When Mueze Bawany speaks out in support of our immigrant students or those in temporary living situations, he speaks from personal experience.
Bawany was an immigrant student himself, having moved to the United States from Pakistan at age three, and faced the same struggles many of his CPS students today face. But the love and support of his teachers saved him.
“The classroom was really one of the places where I felt unconditional love growing up,” Bawany said. “The educators at Clinton, they loved me along with all their other students and really understood a lot of the sadness and anxiety I felt as a kid.”
He said his transformational school experience through eighth grade at Clinton Elementary, in the West Rogers Park neighborhood where he was raised and still lives, is what led him to teaching. He earned a bachelor’s degree in secondary education and English from Northeastern University in 2017 and began teaching at Roberto Clemente High School soon after. Four years later he moved to North Grand High School, where he teaches English today.
“My teachers consoled me a lot and I think that love never left me,” he said. “Even when I drifted around, I was never able to escape the love I had for the classroom. Teaching has been the greatest honor of my life and it honestly is my absolute passion and love.”
Now, however, Bawany is prepping to leave the classroom as he mounts a campaign to unseat 50th Ward Alderwoman Debra Silverstein — with the enthusiastic support of his CTU colleagues. The House of Delegates endorsed Bawany’s campaign at its September meeting.
Bawany is a proud and active CTU member. You can find him knocking doors or attending campaign events in his ward decked out in his red CTU gear. But he became a CTU ally before he even began working in CPS.
In 2016, one of his Northeastern professors suggested he research school closures and their impact on communities. With guidance from his professor, Bawany started understanding the legacy and pain of school closures in Chicago.
This understanding empowered him to attend community meetings in 2018 around CPS’ plan to close all four neighborhood high schools in Englewood. He said he was appalled and saddened by what he heard and saw and understood it as the continuation of the 2013 school closures. At the same time, he began to bring these understandings, narratives, and details into lesson plans with his seniors in his Ethnic Studies class.
“The stories from people in the community always hurt my soul and, even more than that, I was hurt by watching CPS leaders completely neglect and ignore the pain and anxiety people felt,” he said. During the school closing hearings, rallies and community events, he noticed that the CTU had a long-standing relationship as a consistent presence standing in support of Englewood families.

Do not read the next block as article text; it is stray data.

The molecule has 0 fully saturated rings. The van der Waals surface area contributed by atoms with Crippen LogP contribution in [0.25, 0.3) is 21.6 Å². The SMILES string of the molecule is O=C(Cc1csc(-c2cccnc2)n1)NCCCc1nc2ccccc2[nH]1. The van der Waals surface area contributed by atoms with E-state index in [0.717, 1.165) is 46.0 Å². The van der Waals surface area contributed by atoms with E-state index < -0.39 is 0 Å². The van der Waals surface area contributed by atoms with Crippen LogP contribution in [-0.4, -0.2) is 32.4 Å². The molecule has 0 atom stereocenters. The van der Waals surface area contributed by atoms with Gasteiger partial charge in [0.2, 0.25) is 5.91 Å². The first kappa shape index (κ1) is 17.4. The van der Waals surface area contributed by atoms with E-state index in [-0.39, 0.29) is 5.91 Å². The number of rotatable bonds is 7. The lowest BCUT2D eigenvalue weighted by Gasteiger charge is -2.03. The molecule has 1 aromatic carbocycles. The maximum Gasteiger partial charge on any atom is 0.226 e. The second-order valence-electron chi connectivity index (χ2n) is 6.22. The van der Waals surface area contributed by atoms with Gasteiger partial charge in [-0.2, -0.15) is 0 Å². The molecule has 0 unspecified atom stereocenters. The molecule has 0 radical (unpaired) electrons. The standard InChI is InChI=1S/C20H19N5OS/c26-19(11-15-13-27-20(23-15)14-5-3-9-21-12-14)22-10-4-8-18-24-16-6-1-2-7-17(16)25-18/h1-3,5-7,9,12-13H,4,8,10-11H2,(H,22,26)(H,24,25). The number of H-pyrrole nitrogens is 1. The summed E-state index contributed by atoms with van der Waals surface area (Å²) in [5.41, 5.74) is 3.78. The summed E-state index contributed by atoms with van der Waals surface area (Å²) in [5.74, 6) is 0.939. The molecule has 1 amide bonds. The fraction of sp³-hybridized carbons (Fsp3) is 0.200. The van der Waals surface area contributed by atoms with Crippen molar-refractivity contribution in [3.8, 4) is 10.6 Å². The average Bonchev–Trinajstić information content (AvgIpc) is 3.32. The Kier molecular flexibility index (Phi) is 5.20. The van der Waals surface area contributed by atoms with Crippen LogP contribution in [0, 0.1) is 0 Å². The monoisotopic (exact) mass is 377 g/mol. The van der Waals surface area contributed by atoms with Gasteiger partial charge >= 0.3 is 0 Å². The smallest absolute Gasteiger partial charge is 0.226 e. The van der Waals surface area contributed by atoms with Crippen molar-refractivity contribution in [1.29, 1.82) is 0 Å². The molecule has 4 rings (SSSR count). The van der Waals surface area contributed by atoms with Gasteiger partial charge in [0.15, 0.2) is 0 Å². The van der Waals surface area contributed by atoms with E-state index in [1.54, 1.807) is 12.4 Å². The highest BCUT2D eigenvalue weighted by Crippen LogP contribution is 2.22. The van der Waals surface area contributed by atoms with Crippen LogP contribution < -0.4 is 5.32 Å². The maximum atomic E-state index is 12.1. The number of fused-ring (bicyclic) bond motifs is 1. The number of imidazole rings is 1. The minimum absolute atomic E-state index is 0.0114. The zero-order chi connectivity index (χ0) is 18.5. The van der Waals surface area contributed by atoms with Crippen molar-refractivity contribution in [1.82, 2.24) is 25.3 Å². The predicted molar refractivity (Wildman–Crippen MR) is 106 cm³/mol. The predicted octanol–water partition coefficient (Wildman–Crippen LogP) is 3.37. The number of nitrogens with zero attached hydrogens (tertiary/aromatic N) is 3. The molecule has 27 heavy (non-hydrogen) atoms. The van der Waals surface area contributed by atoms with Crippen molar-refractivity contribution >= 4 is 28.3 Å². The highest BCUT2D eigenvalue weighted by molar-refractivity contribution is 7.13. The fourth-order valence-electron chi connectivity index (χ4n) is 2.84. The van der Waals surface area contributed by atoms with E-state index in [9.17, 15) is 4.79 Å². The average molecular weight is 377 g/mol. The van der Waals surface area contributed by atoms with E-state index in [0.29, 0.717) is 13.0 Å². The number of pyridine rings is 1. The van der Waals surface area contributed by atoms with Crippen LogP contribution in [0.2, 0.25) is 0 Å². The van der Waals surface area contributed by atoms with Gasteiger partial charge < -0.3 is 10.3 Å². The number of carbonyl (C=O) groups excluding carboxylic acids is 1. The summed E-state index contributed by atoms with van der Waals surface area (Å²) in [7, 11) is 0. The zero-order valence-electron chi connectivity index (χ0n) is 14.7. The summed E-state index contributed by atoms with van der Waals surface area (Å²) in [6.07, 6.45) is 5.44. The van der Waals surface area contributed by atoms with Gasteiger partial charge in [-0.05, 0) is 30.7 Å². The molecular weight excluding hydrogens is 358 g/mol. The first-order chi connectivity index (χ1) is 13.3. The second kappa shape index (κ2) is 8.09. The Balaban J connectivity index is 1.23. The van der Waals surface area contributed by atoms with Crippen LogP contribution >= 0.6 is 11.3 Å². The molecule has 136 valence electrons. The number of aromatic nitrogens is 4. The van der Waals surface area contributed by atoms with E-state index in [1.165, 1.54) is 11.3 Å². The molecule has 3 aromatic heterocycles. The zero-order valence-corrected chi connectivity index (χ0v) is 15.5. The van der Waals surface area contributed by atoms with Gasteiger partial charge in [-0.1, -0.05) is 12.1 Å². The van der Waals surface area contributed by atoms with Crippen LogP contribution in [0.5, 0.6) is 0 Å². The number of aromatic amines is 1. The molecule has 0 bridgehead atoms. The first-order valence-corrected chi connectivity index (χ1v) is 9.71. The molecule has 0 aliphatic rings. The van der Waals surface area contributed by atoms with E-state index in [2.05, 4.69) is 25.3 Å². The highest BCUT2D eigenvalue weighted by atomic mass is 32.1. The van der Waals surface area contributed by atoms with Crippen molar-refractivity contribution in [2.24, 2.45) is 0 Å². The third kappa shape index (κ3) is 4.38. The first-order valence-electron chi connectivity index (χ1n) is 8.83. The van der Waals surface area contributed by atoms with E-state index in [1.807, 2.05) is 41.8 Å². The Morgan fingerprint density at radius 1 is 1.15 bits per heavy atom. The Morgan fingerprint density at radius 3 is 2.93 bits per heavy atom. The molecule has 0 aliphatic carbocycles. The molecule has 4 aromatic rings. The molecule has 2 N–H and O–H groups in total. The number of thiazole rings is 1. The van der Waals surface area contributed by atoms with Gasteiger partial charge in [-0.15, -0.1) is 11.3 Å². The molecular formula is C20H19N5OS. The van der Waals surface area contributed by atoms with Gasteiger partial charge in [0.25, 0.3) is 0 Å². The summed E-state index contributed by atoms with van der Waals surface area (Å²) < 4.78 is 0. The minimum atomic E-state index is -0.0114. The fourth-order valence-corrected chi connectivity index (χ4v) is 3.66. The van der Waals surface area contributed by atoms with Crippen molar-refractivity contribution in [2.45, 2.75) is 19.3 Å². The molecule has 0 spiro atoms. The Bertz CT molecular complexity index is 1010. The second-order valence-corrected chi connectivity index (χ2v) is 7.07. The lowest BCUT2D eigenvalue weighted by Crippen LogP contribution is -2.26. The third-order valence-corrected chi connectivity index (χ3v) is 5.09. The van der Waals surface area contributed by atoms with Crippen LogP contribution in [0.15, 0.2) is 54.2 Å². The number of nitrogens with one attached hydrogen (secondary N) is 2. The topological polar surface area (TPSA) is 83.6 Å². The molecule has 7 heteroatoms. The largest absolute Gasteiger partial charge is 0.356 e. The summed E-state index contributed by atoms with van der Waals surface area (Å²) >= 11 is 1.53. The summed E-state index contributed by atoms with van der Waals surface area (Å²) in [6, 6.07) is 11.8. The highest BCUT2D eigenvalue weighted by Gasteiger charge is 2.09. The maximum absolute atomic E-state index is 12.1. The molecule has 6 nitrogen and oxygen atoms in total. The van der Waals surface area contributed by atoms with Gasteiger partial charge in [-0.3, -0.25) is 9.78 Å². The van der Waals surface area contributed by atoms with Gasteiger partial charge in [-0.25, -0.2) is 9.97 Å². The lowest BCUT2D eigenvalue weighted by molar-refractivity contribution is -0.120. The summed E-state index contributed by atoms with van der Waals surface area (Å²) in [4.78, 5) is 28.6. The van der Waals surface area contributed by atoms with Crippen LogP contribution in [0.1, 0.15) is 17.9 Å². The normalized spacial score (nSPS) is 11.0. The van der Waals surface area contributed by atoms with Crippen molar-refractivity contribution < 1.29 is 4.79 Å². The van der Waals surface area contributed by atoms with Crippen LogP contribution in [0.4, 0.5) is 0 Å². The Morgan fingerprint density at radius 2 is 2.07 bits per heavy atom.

“Once things started crystallizing for me about what being a teacher in Chicago is,” he said. “I immediately knew I wanted to be as strong of a union member as possible and also work around the issues this union stood for.”
He became the Clemente delegate just weeks after joining the staff in the 2017-2018 school year and began organizing while engaging in his own growth as an educator and all the commitments that come with serving the local community. Along with serving as delegate, Bawany also has served as a CTU district organizer, a member of the union’s bargaining team and is currently chair of the CTU Housing Committee — an issue near and dear to him because, as a kid, his family was evicted three times.
The son of a cab driver, Bawany’s parents instilled in him a passion and respect for public service. His parents had a fifth and seventh grade education, worked long hours at multiple jobs to make ends meet and relied on assistance and support from others.
“They relied on the teachers, on the parks, the libraries, and the community,” he said. “They relied on strangers to love me as much as they did when they couldn’t be there.”
Bawany said his greatest joy is being a teacher. He loves the students and the families who trust their children to him. And he feels he is paying it forward for all the support he got from his teachers.
“I get to work with kids that mirror so much of what I felt and it humbles me everyday and allows me to also pay my gratitude to every teacher that gave a little bit of themselves to me and my life,” he said.
He pledges to keep paying it forward when he joins the city council next year and to keep fighting for the schools and the city Chicago deserves.